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cosmological contradiction between the observed darkness of the night sky and a static universe model


1758–1840
Darkness at Night
universe:[7
U \over
CBR
ΛCDM
2017[update
CMB
BAO
Hz
kg/m3
IR
Cantor


Olbers
Heinrich Wilhelm Olbers
Topographia Christiana
Sun
Edward Robert Harrison's
Thomas Digges
Kepler
Halley
Kelvin
Edgar Allan Poe's
Mathematically

Arthur Eddington[10][11]
Jean-Philippe de Chéseaux
Carl Charlier
Benoît Mandelbrot
L(r)N(r
Contrarily


German
Greek
Copernican


Earth
Eureka

No matching tags


Alexandria
Planck
1.1×10−17

No matching tags

Positivity     44.00%   
   Negativity   56.00%
The New York Times
SOURCE: https://en.wikipedia.org/wiki/Olbers%27_paradox#:~:text=In%20astrophysics%20and%20physical%20cosmology,infinite%20and%20eternal%20static%20universe.
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Summary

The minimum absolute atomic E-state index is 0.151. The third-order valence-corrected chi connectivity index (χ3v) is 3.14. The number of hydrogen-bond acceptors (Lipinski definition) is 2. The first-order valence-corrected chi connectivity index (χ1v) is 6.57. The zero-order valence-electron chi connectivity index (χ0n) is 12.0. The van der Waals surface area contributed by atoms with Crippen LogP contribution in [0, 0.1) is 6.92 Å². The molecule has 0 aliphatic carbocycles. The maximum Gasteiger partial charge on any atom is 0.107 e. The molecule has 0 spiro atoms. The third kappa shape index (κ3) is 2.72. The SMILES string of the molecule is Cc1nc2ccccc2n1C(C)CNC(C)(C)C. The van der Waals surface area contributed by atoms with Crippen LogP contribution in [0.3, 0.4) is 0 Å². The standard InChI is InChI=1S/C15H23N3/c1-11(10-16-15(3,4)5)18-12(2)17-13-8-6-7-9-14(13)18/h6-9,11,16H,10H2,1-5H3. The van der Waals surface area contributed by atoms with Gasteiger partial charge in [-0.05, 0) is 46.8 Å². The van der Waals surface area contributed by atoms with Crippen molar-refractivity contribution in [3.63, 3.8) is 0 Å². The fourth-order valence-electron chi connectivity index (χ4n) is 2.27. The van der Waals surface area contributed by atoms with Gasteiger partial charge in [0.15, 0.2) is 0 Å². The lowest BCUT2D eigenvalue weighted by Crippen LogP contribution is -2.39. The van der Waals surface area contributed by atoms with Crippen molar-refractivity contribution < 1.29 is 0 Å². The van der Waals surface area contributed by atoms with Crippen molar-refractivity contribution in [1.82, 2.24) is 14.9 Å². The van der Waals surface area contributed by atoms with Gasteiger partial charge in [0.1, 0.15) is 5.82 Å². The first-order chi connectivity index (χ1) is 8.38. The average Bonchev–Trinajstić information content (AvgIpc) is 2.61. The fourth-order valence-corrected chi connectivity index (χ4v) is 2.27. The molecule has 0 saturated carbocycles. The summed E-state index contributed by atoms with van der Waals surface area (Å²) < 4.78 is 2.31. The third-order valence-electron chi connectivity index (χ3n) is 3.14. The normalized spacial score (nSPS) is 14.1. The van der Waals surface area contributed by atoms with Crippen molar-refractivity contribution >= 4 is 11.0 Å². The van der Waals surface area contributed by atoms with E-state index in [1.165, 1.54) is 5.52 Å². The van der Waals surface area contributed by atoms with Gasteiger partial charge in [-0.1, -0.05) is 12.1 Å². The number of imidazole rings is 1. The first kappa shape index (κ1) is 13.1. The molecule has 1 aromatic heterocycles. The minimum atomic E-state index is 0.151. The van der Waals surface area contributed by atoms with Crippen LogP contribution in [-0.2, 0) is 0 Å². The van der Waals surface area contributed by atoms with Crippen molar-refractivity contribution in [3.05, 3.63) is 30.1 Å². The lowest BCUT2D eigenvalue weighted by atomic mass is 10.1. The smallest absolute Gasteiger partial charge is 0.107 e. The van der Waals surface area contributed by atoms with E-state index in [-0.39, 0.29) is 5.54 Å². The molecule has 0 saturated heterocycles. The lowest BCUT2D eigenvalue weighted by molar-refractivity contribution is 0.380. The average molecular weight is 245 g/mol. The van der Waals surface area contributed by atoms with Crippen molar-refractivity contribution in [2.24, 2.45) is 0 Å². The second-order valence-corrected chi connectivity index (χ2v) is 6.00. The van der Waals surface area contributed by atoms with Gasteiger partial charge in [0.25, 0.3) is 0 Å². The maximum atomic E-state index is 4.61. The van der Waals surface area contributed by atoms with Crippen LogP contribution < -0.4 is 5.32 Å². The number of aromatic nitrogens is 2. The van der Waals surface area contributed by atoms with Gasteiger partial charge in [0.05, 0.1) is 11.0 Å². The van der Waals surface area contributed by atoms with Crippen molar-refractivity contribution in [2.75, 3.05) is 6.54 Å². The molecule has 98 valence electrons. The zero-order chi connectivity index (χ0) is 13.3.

The only mode, therefore, in which, under such a state of affairs, we could comprehend the voids which our telescopes find in innumerable directions, would be by supposing the distance of the invisible background so immense that no ray from it has yet been able to reach us at all.[6]The paradox is that a static, infinitely old universe with an infinite number of stars distributed in an infinitely large space would be bright rather than dark.[1] In general relativity theory, it is still possible for the paradox to hold in a finite universe:[7] though the sky would not be infinitely bright, every point in the sky would still be like the surface of a star. The poet Edgar Allan Poe suggested that the finite size of the observable universe resolves the apparent paradox.[8] More specifically, because the universe is finitely old and the speed of light is finite, only finitely many stars can be observed from Earth (although the whole universe can be infinite in space).[9] The density of stars within this finite volume is sufficiently low that any line of sight from Earth is unlikely to reach a star. All points of the local sky at that era were comparable in brightness to the surface of the Sun, due to the high temperature of the universe in that era; and most light rays will originate not from a star but the relic of the Big Bang. The expansion of the universe causes the light from these distant stars and quasars to redshift, so that the total light flux from the sky remains finite. Thus the observed radiation density (the sky brightness of extragalactic background light) can be independent of finiteness of the universe. They both postulated that if the stars in the universe were distributed in a hierarchical fractal cosmology (e.g., similar to Cantor dust)—the average density of any region diminishes as the region considered increases—it would not be necessary to rely on the Big Bang theory to explain Olbers' paradox.

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